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'Comfort women' living with the shame that never ends

By Yang Yang | China Daily | Updated: 2014-04-01 07:20

In mid-March, the municipal government of Nanjing, the capital of East China's Jiangsu province, announced that seven shabby buildings, numbers 2 to 18 in Liji Alley, would become subject to the laws related to the preservation of cultural relics.

The houses were once home to Asia's biggest "comfort station" for Japanese Imperial Armed Forces during World War II. Women from China and neighboring countries and regions, such as the Korean Peninsula, were forced to provide sexual services for the Japanese soldiers. However, instead of "comfort women", the expression "sex slaves" is a more accurate description of the women's plight. The "comfort station" was a legitimate center for rape.

Yuan Zhulin from Wuhan in Hubei province was abducted to a "comfort station" in Ezhou in 1940 at age 18. She was housed in a small room that contained just a bed and spittoon. On the first day, she was raped 10 times.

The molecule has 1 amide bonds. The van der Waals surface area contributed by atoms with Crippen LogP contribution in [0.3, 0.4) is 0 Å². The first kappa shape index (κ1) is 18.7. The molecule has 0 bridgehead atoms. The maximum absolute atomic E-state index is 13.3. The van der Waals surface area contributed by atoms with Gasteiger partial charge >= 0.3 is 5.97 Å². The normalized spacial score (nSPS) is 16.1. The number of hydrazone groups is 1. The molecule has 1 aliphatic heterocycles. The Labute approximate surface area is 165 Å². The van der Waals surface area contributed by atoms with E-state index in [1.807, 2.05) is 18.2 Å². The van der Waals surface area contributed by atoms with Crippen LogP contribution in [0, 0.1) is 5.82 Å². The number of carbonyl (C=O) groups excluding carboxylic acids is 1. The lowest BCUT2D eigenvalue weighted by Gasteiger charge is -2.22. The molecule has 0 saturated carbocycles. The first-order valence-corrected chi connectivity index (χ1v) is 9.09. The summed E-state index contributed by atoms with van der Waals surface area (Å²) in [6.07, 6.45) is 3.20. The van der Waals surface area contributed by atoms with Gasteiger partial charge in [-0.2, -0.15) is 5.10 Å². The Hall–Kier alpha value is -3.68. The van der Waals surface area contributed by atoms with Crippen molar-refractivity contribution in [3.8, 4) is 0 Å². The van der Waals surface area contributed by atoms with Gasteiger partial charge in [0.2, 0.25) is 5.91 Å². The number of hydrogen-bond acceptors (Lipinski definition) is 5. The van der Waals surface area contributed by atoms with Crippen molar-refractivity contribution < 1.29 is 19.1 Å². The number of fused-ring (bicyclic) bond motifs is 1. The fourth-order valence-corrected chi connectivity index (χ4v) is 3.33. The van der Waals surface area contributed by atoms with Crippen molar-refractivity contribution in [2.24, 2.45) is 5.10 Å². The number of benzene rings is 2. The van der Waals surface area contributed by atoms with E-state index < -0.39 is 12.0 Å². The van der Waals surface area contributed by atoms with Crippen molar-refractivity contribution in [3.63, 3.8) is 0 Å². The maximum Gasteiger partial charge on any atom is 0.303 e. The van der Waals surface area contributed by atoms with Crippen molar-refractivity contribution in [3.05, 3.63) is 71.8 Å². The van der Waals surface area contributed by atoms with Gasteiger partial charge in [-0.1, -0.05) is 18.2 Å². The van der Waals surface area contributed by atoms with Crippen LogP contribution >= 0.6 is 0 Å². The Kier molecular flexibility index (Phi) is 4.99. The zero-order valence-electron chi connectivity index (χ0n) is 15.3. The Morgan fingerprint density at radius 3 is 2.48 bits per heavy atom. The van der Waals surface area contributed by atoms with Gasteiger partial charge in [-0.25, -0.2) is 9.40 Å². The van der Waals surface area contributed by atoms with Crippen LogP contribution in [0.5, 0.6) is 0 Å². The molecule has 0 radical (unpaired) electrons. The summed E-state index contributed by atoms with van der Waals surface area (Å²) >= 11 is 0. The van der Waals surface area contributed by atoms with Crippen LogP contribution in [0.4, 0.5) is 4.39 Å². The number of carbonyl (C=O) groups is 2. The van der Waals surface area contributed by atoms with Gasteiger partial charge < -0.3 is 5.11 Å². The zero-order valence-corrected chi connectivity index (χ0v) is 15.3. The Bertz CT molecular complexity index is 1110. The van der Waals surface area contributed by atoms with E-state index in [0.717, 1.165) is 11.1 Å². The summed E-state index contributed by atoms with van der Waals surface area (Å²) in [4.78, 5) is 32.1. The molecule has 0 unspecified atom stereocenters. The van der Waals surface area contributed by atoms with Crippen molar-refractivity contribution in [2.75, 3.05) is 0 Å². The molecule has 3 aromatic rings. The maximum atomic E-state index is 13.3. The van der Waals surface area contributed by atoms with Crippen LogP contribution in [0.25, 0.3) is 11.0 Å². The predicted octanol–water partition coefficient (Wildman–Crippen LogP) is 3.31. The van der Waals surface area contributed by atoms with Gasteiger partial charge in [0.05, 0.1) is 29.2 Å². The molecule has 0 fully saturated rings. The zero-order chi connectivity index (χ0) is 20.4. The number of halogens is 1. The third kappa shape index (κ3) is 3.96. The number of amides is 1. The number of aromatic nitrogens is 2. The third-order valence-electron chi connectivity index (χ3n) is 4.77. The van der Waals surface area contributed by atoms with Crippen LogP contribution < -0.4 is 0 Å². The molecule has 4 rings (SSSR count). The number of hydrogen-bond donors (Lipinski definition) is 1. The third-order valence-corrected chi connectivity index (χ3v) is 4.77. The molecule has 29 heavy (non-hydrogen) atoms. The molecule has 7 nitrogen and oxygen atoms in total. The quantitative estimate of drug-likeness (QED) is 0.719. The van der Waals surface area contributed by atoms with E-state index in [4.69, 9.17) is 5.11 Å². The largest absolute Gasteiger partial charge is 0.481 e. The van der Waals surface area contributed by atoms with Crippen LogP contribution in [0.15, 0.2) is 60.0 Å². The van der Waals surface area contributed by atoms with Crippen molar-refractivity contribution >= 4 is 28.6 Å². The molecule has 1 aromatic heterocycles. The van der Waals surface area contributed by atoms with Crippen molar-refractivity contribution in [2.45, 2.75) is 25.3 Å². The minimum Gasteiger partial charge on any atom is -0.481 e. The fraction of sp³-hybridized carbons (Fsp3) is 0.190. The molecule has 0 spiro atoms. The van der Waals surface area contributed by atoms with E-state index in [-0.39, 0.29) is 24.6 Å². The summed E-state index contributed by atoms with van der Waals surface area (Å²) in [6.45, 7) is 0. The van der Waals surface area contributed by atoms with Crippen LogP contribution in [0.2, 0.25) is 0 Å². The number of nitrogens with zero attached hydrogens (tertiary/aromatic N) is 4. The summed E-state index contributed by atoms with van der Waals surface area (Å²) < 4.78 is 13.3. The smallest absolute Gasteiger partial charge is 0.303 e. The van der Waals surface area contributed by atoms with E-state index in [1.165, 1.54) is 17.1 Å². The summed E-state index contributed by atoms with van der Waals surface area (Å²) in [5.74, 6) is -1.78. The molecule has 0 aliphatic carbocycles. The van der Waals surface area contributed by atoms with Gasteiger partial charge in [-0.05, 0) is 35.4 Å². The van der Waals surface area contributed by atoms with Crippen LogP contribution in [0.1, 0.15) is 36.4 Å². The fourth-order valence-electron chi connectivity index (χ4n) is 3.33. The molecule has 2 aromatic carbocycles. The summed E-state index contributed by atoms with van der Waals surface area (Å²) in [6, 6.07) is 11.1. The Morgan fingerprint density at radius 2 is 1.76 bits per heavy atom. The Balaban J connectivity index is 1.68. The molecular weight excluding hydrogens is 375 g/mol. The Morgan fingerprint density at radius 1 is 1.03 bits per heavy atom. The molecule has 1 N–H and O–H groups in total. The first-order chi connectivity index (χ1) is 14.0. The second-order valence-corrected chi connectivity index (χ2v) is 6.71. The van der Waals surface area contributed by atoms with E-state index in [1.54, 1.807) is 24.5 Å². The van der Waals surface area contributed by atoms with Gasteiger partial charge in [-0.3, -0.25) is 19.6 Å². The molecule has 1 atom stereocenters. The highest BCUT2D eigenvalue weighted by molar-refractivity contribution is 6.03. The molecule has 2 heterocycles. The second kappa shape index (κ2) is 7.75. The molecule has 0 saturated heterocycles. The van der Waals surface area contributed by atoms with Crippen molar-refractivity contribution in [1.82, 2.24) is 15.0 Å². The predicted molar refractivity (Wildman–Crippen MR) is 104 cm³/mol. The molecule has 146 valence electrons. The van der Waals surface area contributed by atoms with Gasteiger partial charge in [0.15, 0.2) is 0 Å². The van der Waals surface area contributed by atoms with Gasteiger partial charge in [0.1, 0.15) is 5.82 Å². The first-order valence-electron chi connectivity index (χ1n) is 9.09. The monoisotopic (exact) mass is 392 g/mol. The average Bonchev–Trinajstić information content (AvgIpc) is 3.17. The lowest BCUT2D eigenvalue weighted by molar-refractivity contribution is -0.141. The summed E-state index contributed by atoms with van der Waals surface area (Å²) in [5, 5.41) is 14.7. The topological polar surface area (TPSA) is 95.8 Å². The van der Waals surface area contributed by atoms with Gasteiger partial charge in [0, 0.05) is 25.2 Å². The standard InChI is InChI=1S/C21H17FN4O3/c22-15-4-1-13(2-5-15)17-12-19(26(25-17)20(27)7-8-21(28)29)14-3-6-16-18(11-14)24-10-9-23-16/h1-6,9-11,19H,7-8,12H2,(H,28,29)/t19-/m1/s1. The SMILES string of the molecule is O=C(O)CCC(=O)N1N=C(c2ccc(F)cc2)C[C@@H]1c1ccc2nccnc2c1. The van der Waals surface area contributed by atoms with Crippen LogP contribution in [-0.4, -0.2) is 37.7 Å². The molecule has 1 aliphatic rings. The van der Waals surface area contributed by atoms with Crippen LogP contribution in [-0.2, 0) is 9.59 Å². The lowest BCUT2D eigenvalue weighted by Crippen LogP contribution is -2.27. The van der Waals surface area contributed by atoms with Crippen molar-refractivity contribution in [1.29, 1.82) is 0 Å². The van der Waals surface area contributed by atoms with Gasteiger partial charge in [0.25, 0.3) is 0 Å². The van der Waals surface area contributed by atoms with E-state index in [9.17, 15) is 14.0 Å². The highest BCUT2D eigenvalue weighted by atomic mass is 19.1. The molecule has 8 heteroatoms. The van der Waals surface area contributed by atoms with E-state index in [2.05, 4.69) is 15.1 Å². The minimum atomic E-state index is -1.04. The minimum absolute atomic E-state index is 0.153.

Along with many other Chinese women in the building, Yuan was given very little food, had no place to bathe and wasn't allowed to rest, even when she was menstruating. She quickly fell pregnant and tried to escape, but she was caught and subjected to a forced abortion. After Japan surrendered in 1945, Yuan returned to Wuhan and spent the rest of her life in agony and shame.

Her adopted daughter Cheng Fei said Yuan often had nightmares about the comfort station. The years of abuse caused tension headaches and she was unable to sleep, even with the help of sleeping potions. Moreover, her agony and shame were not only historical details - Yuan also had to bear the insults of her fellow Chinese, who called her "a Japanese prostitute".

The abuse continued until 2006, when Yuan had a stroke and died.

It's difficult to ascertain exactly how many Asian women were subjected to sexual slavery by the Japanese troops, but Su Zhiliang, an expert on comfort women at Shanghai Normal University, estimates that around 200,000 Chinese women were abused.

Japanese governments have repeatedly refused to officially acknowledge the crimes committed in Asian countries, including China, the Philippines and South Korea, despite protests from other countries and some Japanese observers.

In February, at a conference in Shanghai devoted to the issue of "comfort women", Chinese and South Korean academics pledged to scour the archives once again and use the results of their research to apply for inclusion in UNESCO's Memory of the World register.



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